Jerusalem, Israel- 11/30/19 Visiting Old City. (Essdras M Suarez ©)

This optical effect refers to the creation of a very defined sunburst with
clearly discernible spikes or rays originating from the source of light i.e.
the sun. As opposed to a blob of light without define borders or edges. This applies to all different sources of light such as the sun or artificial lights.

This is due to an optical phenomenon known as diffraction in which the light diffracts through the blades of the lens creating this effect. Also, it is best achieved when using F apertures above F 11 all the way to 22, or 32 depending on what lens you are using.

However, the same diffraction effect that produces the starburst effect, can actually soften the overall sharpness of the image. So, you have to experiment and find your happy medium between the creation of an appealing sunburst and overall sharpness.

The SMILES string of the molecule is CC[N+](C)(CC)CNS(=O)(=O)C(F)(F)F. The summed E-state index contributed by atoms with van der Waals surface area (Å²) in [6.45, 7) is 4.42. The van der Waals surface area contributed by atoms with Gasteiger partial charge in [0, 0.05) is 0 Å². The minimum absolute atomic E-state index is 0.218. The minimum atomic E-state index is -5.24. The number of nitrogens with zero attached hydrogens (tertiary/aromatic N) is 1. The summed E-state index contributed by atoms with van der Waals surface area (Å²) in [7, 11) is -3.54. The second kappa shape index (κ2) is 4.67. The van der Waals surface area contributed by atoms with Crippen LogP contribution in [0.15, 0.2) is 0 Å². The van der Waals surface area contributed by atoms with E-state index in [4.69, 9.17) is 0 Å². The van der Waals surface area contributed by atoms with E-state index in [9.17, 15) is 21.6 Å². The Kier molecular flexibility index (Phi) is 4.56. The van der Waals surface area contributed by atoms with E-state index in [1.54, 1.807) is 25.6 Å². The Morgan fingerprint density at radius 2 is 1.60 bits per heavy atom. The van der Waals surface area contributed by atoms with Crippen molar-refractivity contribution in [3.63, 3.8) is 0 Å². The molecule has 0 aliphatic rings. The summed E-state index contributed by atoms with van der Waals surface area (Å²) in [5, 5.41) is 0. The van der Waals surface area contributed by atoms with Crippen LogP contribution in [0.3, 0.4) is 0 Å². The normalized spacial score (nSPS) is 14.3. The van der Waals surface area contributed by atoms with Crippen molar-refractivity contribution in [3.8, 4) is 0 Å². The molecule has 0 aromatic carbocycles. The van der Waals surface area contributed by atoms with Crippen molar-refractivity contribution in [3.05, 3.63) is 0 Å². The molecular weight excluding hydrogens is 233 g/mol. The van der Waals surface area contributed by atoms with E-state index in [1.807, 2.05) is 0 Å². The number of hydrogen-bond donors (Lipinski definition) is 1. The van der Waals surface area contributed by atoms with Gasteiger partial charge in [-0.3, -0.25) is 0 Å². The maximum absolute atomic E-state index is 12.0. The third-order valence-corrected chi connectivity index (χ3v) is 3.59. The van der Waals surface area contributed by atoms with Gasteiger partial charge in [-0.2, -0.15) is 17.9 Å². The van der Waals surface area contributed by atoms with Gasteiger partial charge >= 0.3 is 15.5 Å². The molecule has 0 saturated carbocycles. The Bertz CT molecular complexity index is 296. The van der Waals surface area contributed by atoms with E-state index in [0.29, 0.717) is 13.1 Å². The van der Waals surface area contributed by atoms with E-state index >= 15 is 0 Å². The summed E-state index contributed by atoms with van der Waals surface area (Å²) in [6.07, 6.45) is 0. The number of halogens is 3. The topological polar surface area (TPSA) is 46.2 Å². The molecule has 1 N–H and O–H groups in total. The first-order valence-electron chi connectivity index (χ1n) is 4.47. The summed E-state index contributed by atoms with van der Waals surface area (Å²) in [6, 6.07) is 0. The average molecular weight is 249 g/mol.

A church in St. Michaels, MD downtown. (Essdras M Suarez ©)

Even though, I’ve always known about this optical phenomenon it wasn’t until I became a social media influencer for Latin America for the Nikon Z7 camera that I started paying attention to the true potential of this technique.

Furthermore, the 14-30 4.0 S lens that I use with this camera produces some of the most eye-catching starbursts I’ve ever seen. I am not a technical guy but it has been explained to me this has to do with the size of the mount on the camera body and the closeness between the back element of the lens and the sensor.

Technical note: All of these images were shot at an aperture of F22 and varying ISOs and speeds depending on the situation. As it turns out, I, personally, haven’t noticed any loss of sharpness at its maximum aperture of 22.

 

 

 

Alexandria, VA 051220 Changing street lamps. (Essdras M Suarez)